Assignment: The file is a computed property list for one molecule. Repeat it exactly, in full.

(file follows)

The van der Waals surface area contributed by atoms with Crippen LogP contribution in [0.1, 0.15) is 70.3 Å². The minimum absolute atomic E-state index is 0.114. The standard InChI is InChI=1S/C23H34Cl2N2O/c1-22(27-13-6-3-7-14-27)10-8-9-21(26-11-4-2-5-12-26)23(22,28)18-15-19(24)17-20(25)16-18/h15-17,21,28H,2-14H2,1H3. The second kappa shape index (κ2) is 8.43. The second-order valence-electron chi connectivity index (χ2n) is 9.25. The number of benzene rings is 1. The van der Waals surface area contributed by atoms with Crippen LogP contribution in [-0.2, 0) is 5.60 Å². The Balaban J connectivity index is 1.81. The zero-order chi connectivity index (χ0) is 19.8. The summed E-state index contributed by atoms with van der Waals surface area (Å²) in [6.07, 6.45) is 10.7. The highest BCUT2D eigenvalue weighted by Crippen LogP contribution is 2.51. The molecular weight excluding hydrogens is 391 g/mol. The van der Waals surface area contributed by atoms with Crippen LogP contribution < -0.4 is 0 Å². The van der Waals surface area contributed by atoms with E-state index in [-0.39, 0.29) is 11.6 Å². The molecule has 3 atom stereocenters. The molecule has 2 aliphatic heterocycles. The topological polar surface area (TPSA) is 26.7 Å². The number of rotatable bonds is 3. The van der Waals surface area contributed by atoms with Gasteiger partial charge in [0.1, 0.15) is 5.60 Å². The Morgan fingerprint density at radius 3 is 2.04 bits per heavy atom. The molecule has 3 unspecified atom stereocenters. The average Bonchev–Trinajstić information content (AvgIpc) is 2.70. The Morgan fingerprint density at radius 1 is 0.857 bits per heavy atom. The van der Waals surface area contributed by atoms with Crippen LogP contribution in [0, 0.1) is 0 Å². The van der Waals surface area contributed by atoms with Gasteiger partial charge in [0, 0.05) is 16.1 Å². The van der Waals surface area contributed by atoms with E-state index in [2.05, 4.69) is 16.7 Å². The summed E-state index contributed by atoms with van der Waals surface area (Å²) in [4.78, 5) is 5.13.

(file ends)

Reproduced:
The van der Waals surface area contributed by atoms with Crippen LogP contribution in [0.1, 0.15) is 70.3 Å². The minimum absolute atomic E-state index is 0.114. The standard InChI is InChI=1S/C23H34Cl2N2O/c1-22(27-13-6-3-7-14-27)10-8-9-21(26-11-4-2-5-12-26)23(22,28)18-15-19(24)17-20(25)16-18/h15-17,21,28H,2-14H2,1H3. The second kappa shape index (κ2) is 8.43. The second-order valence-electron chi connectivity index (χ2n) is 9.25. The number of benzene rings is 1. The van der Waals surface area contributed by atoms with Crippen LogP contribution in [-0.2, 0) is 5.60 Å². The Balaban J connectivity index is 1.81. The zero-order chi connectivity index (χ0) is 19.8. The summed E-state index contributed by atoms with van der Waals surface area (Å²) in [6.07, 6.45) is 10.7. The highest BCUT2D eigenvalue weighted by Crippen LogP contribution is 2.51. The molecular weight excluding hydrogens is 391 g/mol. The van der Waals surface area contributed by atoms with Crippen LogP contribution < -0.4 is 0 Å². The van der Waals surface area contributed by atoms with E-state index in [-0.39, 0.29) is 11.6 Å². The molecule has 3 atom stereocenters. The molecule has 2 aliphatic heterocycles. The topological polar surface area (TPSA) is 26.7 Å². The number of rotatable bonds is 3. The van der Waals surface area contributed by atoms with Gasteiger partial charge in [0.1, 0.15) is 5.60 Å². The Morgan fingerprint density at radius 3 is 2.04 bits per heavy atom. The molecule has 3 unspecified atom stereocenters. The average Bonchev–Trinajstić information content (AvgIpc) is 2.70. The Morgan fingerprint density at radius 1 is 0.857 bits per heavy atom. The van der Waals surface area contributed by atoms with Crippen LogP contribution in [0, 0.1) is 0 Å². The van der Waals surface area contributed by atoms with Gasteiger partial charge in [0, 0.05) is 16.1 Å². The van der Waals surface area contributed by atoms with E-state index in [2.05, 4.69) is 16.7 Å². The summed E-state index contributed by atoms with van der Waals surface area (Å²) in [4.78, 5) is 5.13.